From bugs to drugs: therapeutic immunomodulation with oligodeoxynucleotides containing CpG sequences from bacterial DNA

Antisense Nucleic Acid Drug Dev. 2001 Jun;11(3):181-8. doi: 10.1089/108729001300338717.


Several types of immune cells possess pattern recognition receptors (PRR) that can distinguish prokaryotic DNA from vertebrate DNA by detecting unmethylated CpG dinucleotides in particular base contexts (CpG motifs). Bacterial DNA or synthetic oligodeoxynucleotides containing these CpG motifs activate both innate and acquired immune responses that have evolved to protect against intracellular infections. These T helper 1 (Th1)-like immune responses include activation of B cells, dendritic cells, macrophages, and natural killer (NK) cells. CpG DNA-induced immune activation can protect against infection either alone or in combination with a vaccine and is effective in the immunotherapy of allergic diseases and cancer. Human clinical trials using such CpG DNA are currently underway.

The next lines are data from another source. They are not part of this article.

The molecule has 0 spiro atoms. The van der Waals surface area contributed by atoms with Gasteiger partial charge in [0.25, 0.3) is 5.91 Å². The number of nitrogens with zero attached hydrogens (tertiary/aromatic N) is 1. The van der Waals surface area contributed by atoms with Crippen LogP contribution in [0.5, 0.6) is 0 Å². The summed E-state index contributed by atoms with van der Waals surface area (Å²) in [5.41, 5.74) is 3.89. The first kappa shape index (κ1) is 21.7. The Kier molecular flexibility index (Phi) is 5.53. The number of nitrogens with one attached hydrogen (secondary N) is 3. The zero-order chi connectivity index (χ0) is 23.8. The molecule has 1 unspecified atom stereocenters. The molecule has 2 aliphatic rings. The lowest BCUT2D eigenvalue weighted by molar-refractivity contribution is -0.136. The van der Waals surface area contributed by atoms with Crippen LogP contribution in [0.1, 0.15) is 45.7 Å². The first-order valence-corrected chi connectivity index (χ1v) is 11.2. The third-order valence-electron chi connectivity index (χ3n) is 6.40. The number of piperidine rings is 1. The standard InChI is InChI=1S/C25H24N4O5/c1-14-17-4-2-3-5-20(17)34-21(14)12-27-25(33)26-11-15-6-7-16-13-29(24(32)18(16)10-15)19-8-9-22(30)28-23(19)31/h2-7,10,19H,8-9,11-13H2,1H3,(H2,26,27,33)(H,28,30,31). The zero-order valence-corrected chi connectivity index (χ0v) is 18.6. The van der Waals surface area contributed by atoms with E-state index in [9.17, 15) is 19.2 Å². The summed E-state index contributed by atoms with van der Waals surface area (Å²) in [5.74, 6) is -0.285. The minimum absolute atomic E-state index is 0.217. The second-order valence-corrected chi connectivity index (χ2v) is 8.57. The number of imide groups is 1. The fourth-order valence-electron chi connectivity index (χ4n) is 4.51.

Publication types

  • Research Support, Non-U.S. Gov't
  • Research Support, U.S. Gov't, Non-P.H.S.
  • Research Support, U.S. Gov't, P.H.S.
  • Review

MeSH terms

  • Adjuvants, Immunologic / pharmacology*
  • Animals
  • Asthma / therapy
  • Autoimmunity / drug effects
  • CpG Islands*
  • DNA, Bacterial / genetics*
  • Humans
  • Hypersensitivity / therapy
  • Immunity, Innate / drug effects
  • Immunotherapy
  • Neoplasms / therapy
  • Oligodeoxyribonucleotides, Antisense / genetics*
  • Oligodeoxyribonucleotides, Antisense / pharmacology*
  • Th1 Cells / immunology


  • Adjuvants, Immunologic
  • DNA, Bacterial
  • Oligodeoxyribonucleotides, Antisense